Watch This offers movie recommendations inspired by new releases, premieres, current events, or occasionally just our own inscrutable whims. This week: We’re dusting off a Watch This tradition and looking back on unsung summer blockbusters—the big movies that opened to critical scorn or audience indifference during the warmer weeks, but are better than their reputations (or tepid box office) suggest.
It’s no easy task to describe Ishtar in a way that might get across, for someone who wasn’t around in 1987, just how boldly Elaine May’s fourth and very likely final feature courted disaster. Here’s a stab, though: Imagine a broad, cheerfully lowbrow big-budget comedy along the lines of Step Brothers or Talladega Nights, but instead of Will Ferrell and John C. Reilly, it stars Leonardo DiCaprio and Christian Bale. That analogy isn’t perfect, in part because DiCaprio and Bale, while roughly comparable to ’80s Warren Beatty and Dustin Hoffman in terms of popularity, power, and prestige—Beatty had won multiple Oscars for Reds half a dozen years earlier; Hoffman was about to win his second, for Rain Man—are both currently about five years younger than Beatty and Hoffman were at that time, 45-ish rather than 50. But if that pairing were announced, and the movie’s budget were highly publicized as being north of $100 million (adjusting for inflation from Ishtar’s $50 million), and reports were rampant of a troubled shoot involving bitter fights among the stars and director, and then the film opened and turned out to be deliberately, defiantly dumb… well, maybe you can comprehend Ishtar’s reputation as one of the biggest disasters of all time.
That reputation is undeserved, though. To be sure, Columbia Pictures was not happy with the grosses (though Ishtar barely dents the top 75 if you order this list of box-office bombs by “Estimated loss,” even with the inflation adjustment). And the movie itself definitely wavers in its comic conviction, to put it as charitably as possible. Sizable chunks of it are more loud than funny. Still, it’s recognizably May’s brainchild, which is to say that it’s just as often distinctively, admirably goofy. Her somewhat quixotic idea was to fashion an update of the Road To…movies that Bob Hope and Bing Crosby had made in the ’40s (and beyond), except with both leads as equally desperate losers. Beatty plays against type as truly terrible singer-songwriter Lyle Rogers, who has zero confidence with women; Hoffman is his new best friend and showbiz partner, Chuck Clarke, just as devoid of talent but slightly more oblivious to his shortcomings. Improbably booked to perform for American tourists in Morocco, the two men land in the fictional neighboring country of Ishtar and instantly become enmeshed in political intrigue involving a secret MacGuffin—sorry, secret map—that will apparently somehow destabilize the entire Middle East. Before long, both the local governments and the CIA want them dead, when all they ever wanted was to perform such deathless tunes as “Wardrobe Of Love” and “That A Lawn Mower Can Do All That.”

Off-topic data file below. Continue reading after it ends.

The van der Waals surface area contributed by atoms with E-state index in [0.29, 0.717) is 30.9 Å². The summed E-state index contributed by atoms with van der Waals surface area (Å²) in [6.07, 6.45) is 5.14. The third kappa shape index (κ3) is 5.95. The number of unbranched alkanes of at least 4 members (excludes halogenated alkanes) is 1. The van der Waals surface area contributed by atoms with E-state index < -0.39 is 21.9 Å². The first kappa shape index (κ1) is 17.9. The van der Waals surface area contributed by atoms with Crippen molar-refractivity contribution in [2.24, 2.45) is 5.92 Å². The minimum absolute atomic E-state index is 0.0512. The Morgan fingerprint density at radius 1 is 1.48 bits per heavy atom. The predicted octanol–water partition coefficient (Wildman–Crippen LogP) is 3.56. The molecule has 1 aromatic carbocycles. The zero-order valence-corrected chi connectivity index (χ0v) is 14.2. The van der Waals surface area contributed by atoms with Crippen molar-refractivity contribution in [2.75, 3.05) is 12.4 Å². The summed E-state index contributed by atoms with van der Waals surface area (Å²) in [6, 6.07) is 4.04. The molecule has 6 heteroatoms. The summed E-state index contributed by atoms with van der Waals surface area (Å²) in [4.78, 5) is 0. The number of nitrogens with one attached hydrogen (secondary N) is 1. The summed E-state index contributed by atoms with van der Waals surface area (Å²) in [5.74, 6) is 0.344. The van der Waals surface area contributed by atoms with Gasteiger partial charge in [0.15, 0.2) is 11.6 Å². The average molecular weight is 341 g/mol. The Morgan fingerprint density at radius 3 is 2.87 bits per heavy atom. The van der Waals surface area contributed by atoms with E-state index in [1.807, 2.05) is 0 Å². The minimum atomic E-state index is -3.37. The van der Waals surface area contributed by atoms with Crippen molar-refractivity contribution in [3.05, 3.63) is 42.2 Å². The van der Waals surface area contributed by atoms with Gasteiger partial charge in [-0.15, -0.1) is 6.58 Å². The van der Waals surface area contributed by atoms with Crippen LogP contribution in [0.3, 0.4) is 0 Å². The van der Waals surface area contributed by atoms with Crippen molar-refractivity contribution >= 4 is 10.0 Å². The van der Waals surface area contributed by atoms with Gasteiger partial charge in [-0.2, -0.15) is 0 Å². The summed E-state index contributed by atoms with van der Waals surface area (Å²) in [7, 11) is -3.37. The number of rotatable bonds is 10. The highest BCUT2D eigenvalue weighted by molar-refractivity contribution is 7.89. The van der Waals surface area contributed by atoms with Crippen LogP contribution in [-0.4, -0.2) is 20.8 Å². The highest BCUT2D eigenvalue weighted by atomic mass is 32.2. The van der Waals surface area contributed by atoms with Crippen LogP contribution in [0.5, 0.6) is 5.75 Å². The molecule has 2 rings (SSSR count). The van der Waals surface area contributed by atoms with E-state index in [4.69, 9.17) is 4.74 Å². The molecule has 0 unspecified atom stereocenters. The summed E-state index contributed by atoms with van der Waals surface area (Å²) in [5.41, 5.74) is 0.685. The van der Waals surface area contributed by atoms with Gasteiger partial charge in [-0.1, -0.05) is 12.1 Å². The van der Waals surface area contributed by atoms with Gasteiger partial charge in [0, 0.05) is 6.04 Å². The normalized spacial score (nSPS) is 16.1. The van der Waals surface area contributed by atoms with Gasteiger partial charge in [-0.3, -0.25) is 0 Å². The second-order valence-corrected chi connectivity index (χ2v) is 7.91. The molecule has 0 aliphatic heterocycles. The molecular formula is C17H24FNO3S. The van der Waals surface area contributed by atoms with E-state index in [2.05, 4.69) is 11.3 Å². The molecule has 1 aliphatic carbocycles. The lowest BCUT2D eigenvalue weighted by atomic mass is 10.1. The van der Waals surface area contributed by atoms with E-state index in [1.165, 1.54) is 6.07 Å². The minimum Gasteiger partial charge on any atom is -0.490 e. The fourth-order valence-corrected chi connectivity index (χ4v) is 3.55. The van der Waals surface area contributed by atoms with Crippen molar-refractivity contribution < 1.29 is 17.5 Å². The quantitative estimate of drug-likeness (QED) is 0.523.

May hired the great Paul Williams to help pen Rogers & Clarke’s songbook, and every musical moment in Ishtar is pure gold—particularly the early montage that depicts their writing “process,” which sees them struggle to shape random blurted thoughts into coherent lyrics, or seize upon some stranger’s remark and try to turn it into a melody. Beatty and Hoffman commit themselves fully to their characters’ blithe idiocy, never winking at the audience as a reminder of their real-life stature; Beatty, in particular, underplays his dim-bulb role to perfection, generously letting Hoffman dominate most of their scenes together. Humor is subjective, of course, but it’s hard to imagine anyone failing to enjoy, for example, Chuck’s concerted but futile effort to correct Lyle’s repeated pronunciation of “schmuck” as “smuck.” Throw in Charles Grodin doing his choicest deadpan as a corrupt CIA agent who recruits Chuck, plus some first-rate sight gags built around a blind camel, and the notion that Ishtar completely fails to deliver becomes unsustainable.
Admittedly, it’s disappointing that May, who was then one of precious few working female filmmakers, gives the movie’s women virtually nothing to do—most notably Isabelle Adjani (Beatty’s real-life paramour at the time) as an ostensibly Middle Eastern femme fatale, but also Carol Kane and Tess Harper as the boys’ girlfriends back home. But, then, May had always demonstrated a rich understanding of male fecklessness, in films like The Heartbreak Kid and Mikey And Nicky. Ishtar was very much in keeping with her unique sensibility; the real disaster was its failure effectively ending her career as a director. Viewed without prejudice, it’s an uneven but sometimes hilarious exercise in sheer perversity, fueled by two superstars who were more than happy to look like cretins. As Rogers & Clarke note in “Dangerous Business,” however, honest and popular don’t go hand in hand. If you admit that you can play the accordion, no one will hire you in a rock ’n’ roll band.